ATLANTA - As Georgia continues to count its ballots, the Trump campaign announced early Wednesday evening it has filed a lawsuit in the state seeking to ensure elections officials are following the law when it comes to absentee ballots.
The campaign, along with the Georgia Republican Party filed a lawsuit against the Chatham County Board of Elections asking a judge to order the county to secure and account for ballots received after 7 p.m. on Election Day.
State party chair David Shafer said in a statement Wednesday night that they planned to sue in a dozen counties.
The lawsuit alleges that a Republican observer watched a poll worker take unprocessed absentee ballots from a back room and mix them into processed absentee ballots waiting to be tabulated.
In Georgia, ballots must be received by 7 p.m. on Election Day in order to count. Chatham County contains Savannah and leans Democratic.
A woman who answered the phone at the Chatham County Board of Elections offices declined to comment to the Associated Press.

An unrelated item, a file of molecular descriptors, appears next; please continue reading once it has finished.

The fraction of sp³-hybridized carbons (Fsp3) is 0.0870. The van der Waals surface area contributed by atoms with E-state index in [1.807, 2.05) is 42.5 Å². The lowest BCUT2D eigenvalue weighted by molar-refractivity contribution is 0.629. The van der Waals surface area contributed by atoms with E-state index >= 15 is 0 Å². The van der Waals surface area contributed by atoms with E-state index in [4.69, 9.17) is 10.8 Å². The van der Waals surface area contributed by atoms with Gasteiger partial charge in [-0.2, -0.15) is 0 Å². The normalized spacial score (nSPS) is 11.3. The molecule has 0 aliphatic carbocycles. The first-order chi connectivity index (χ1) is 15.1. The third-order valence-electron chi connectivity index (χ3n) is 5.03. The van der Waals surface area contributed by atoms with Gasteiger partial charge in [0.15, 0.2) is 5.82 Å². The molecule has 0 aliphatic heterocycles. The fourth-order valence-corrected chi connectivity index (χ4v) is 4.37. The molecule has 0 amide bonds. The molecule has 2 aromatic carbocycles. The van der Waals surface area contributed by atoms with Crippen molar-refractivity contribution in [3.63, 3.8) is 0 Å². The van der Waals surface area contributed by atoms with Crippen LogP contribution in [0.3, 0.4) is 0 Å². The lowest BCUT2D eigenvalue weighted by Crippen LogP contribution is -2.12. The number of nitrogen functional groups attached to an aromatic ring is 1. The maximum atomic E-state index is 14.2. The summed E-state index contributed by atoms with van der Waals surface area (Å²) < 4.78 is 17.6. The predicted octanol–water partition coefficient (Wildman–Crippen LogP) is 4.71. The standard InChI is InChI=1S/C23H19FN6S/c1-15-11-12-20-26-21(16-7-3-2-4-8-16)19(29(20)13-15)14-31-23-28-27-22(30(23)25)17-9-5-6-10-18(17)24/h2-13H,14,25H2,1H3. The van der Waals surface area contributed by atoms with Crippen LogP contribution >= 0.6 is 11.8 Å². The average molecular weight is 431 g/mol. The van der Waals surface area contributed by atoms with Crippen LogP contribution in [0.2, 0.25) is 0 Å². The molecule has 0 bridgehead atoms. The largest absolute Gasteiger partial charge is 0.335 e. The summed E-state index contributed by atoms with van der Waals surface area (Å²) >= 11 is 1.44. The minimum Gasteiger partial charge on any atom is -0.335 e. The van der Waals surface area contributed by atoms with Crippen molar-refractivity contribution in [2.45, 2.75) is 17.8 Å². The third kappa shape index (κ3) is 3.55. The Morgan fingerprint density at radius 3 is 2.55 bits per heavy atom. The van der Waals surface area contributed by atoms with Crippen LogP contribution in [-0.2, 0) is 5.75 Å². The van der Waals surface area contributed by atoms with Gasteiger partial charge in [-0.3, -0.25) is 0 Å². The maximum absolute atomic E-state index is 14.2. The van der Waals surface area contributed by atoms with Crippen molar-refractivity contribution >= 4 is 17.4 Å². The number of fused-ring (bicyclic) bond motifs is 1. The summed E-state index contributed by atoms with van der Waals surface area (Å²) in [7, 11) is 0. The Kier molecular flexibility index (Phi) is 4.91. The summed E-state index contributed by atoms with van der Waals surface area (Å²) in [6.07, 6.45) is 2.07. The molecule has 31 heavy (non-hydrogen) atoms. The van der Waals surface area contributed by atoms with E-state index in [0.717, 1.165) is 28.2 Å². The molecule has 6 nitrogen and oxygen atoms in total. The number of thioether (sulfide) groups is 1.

This is the third state in which the president's campaign has filed a lawsuit. Earlier in the day, lawsuits were filed in Michigan and Pennsylvania. The campaign also asked for a recount in Wisconsin.
The AP called Michigan for Democrat Joe Biden on Wednesday. Georgia, Nevada, and Pennsylvania are undecided. In the race to the 270 electoral votes needed to win the presidency, Democrat Joe Biden currently has 264 while Trump has 214, as of 7 p.m. Wednesday.
Election officials continued to count votes across the country, the normal process on the day following voting. Unlike in previous years, states were contending with an avalanche of mail ballots driven by fears of voting in person during a pandemic. At least 103 million people voted early, either by mail or in-person, representing 74% of the total votes cast in the 2016 presidential election.
Every election, results reported on election night are unofficial and the counting of ballots extends past Election Day. Mail ballots normally take more time to verify and count. This year, because of the large numbers of mail ballots and a close race, results were expected to take longer.
The Georgia Secretary of State said there were still about 185,000 absentee ballots that needed to be counted in the state as of Wednesday evening.
Georgia has recently become a battleground state coming into play during the 2020 presidential race as demographics, particularly in the metro Atlanta area, have shifted.
The Associated Press contributed to this report